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I don’t know about you but I love the painting aspect of up-cycling old furniture. Picking the colours, deciding which effect to put on my project and getting the look just right, and as most people know about me I’m a big user of Annie Sloan chalk paint.

This paint needs to be sealed in order to be hard wearing  though and I really can’t say that I’m ever as excited about applying the wax finish to seal my project. It’s probably because I’m impatient but I thought I’d do some experimenting with some Shabby Chic waxing techniques to find the quickest and easiest way to get it done.

It’s Time To Make Shabby Chic Waxing Easier And Quicker!

I have to start this post with a bit of an apology, I’ve been meaning to write this for ages but this last week or two time has simply vanished. My eldest daughter leaves to work in Dubai in a few days, so I know I will be a snivelling mess and I also had the privilege of submitting some of my mouldings for a photo shoot for Country Homes & Interiors magazine to be featured in a makeover article that they are running. Don’t get me wrong, it’s been a really exciting few weeks but it has thrown my blogging schedule to the wind!

Never mind, I’m here now so on to the Shabby Chic waxing! As any of you that are members of my Facebook group ‘For The Love Of Shabby Chic” will know, we regularly post tips and hints for each other to improve on our Shabby Chic projects. I was intrigued by a post from one of my members, Michael at Shabby Chic Crazy, who said that he would heat his wax before doing any Shabby Chic waxing and thus making things a bit easier. Well I like easy so I thought I would experiment a little with this.

Michael mentioned to me that before he started any Shabby Chic waxing, he would place his pot of wax into a bowl of hot water (very sensible) to heat the wax up.

Unfortunately, for me the wax never properly melted using this technique and I thought I might take things to ‘the next level’!(not very sensible).

Now before I go on I must be very clear. I am in no way encouraging anyone to copy what I did next. I’m simply posting my experience here to show what happened for me.

I figured that the wax needed a little more heat to really liquefy so I dragged out an old tea light holder that I used to use to melt scented wax blocks to make the room smell nice. I know that wax is flammable so I very carefully placed the can over my little tea light candle. Yay! the wax is melting a little more!
Briwax Melting For Shabby Chic Waxing

Enter Husband “what are you doing?”
Me “I’m trying to melt this wax to make it easier to brush on”
Ape man Husband “I can help, hold on”

Ape man appears holding blow torch to heat the can.
Blow-Torch
End result!Burning-WaxIt did melt the wax though!Melting Wax for Shabby Chic WaxingOnce again I would like to reiterate that in no way should you put a naked flame near spirit based wax, especially in an enclosed space with other solvents around. I’m trying this out so you don’t have to!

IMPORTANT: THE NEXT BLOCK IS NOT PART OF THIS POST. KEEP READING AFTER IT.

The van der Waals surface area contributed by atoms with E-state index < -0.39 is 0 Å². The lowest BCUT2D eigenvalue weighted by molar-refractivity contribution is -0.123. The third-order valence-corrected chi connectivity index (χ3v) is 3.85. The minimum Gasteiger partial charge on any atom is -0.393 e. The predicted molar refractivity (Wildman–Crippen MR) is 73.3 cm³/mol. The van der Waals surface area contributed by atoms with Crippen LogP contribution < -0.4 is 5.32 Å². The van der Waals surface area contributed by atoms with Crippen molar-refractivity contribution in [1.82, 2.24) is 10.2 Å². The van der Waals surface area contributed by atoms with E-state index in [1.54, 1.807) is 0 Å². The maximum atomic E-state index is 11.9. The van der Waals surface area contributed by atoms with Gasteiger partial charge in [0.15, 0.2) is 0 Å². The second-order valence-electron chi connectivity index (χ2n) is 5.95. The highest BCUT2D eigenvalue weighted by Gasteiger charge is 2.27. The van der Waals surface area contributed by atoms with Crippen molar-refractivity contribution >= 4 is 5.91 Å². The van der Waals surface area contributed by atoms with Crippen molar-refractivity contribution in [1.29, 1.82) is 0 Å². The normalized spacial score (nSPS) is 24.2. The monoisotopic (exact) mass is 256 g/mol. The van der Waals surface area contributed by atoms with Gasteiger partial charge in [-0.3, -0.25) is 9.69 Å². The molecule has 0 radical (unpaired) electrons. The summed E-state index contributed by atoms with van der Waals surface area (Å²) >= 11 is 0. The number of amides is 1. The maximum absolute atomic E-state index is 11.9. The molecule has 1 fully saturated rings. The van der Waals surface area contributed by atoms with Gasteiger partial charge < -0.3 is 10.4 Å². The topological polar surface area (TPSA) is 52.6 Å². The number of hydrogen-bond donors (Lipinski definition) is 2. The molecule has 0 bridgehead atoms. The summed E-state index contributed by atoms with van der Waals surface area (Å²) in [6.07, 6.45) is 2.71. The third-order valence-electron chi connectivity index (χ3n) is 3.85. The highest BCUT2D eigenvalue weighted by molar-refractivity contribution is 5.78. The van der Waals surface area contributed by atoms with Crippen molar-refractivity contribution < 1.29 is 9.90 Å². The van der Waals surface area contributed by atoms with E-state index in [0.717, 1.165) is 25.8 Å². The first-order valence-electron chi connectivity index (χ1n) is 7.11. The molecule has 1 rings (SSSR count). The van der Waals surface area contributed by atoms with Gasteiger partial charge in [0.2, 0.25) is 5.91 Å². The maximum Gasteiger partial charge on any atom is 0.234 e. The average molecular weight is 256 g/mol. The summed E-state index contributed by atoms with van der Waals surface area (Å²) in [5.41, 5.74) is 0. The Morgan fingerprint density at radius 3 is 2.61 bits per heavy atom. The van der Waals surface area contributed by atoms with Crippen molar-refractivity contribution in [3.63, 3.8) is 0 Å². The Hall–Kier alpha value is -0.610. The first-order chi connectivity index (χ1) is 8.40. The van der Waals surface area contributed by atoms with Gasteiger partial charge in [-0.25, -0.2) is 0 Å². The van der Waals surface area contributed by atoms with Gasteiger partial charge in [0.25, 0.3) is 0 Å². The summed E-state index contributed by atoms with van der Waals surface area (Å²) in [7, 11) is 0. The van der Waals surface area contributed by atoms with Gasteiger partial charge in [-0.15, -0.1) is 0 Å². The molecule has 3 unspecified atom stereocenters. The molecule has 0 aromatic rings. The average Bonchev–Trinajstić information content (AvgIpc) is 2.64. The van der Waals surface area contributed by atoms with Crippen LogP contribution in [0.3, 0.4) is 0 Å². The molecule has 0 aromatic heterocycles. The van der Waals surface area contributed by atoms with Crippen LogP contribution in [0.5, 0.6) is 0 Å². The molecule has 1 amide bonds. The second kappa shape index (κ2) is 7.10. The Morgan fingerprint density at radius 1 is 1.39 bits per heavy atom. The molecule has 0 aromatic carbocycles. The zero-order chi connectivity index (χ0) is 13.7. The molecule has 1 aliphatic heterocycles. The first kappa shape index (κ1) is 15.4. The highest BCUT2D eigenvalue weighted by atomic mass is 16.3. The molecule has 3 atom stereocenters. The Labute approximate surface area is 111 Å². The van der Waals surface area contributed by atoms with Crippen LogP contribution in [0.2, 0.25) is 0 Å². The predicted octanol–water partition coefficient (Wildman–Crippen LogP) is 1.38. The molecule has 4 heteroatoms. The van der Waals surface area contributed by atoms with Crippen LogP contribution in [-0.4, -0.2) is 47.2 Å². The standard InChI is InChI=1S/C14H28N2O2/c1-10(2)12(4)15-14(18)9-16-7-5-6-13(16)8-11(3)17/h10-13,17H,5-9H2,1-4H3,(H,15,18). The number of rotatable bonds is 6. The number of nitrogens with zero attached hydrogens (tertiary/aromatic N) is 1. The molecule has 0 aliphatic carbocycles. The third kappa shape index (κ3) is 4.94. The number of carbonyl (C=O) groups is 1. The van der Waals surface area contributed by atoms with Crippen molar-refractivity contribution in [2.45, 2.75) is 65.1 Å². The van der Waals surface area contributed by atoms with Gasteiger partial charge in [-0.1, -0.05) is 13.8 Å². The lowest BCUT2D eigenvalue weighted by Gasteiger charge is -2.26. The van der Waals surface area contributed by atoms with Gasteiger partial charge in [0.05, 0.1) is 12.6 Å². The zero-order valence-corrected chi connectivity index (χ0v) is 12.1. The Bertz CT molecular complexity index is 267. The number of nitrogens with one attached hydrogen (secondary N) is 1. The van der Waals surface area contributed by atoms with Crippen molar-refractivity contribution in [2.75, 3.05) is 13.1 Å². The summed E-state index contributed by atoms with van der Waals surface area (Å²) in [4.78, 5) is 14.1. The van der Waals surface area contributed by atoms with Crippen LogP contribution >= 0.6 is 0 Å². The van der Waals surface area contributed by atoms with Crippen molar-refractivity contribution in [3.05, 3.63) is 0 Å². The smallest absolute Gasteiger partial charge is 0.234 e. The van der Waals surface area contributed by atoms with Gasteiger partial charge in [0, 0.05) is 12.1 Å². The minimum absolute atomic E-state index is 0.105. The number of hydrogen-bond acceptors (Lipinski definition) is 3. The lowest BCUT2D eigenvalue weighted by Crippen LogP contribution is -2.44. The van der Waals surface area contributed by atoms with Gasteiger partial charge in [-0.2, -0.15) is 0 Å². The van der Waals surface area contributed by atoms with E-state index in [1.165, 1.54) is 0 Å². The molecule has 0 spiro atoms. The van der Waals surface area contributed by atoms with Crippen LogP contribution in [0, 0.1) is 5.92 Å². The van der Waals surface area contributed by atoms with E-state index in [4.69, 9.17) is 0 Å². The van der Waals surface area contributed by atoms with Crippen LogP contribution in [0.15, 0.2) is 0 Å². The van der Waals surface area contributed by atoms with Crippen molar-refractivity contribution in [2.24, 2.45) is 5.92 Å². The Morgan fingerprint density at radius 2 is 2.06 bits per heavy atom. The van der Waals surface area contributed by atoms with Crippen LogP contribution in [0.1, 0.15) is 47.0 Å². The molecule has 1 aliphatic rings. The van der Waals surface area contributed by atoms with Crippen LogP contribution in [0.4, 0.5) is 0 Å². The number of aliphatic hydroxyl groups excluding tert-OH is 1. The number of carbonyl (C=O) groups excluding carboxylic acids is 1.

The serious point is that softening the wax really does make it easier to spread with a brush. I think for safety’s sake though it’s probably better that you use the pot of boiling water method where you place your can of wax (I used clear Briwax for this experiment) into a container and pour boiling water around the can.
This will soften things up enough to make it easier to spread. It may also help if you just warm up a small amount of wax at a time.

Moral of the story: Never let a man near wax with a blow lamp when Shabby Chic waxing!

Wax On, Wax Off, A General Guide To Shabby Chic Waxing

So, if like me you are big fan on Annie Sloan Chalk Paints for your Shabby Chic projects, you will probably know that this finish needs a clear coat to seal it and make it hard wearing.
Most people use some sort of soft wax in order to accomplish this as it gives a nice warmth and an age worn look to the piece.

For the most part Shabby Chic waxing is pretty simple. Once you have painted your piece of furniture with your ASCP and have the colour and texture that you want, take a good quality brush, roll it around in your can of wax and then begin to apply it thinly and evenly to your painted Shabby Chic project much the same way as you would paint. Try to run with the grain where possible as this will give a more natural finish.

The wax will need some time to harden. I try to leave mine overnight if possible but a few hours should suffice. Once the wax has hardened enough you will need to buff the surface to give it a little sheen and smooth out the finish.
I use a microfibre to buff my projects to a shine, but you can also use old cotton sheets, pillowcases, or old cotton T Shirts. No need to buy anything special, you will find what works best for you. There are also Microfibre Mitts available which I know lots of people use for buffing. I’ve never used them, but heard good reports!
If you are going to distress your project, This is the point at which you should do so. Sanding after the wax has dried  will prevent the chalk paint from dispersing as dust as you sand it. You can sand before, but it does get very messy & dusty! I always distress after the wax has thoroughly dried & been buffed.

Once you are happy with your distressed look, re-wax any exposed edges to add some protection. and you’re done!

Dark Shabby Chic Waxing

Adding Dark wax to your Shabby Chic waxing project is a great way to add a lovely aged patina to the piece.
I’ll be covering this in my next post so be sure to stay tuned.

You can read it here: http://www.chicmouldings.com/dark-wax-everything-youll-ever-need-to-know

Until next time, happy Shabby Chic waxing!

Sam x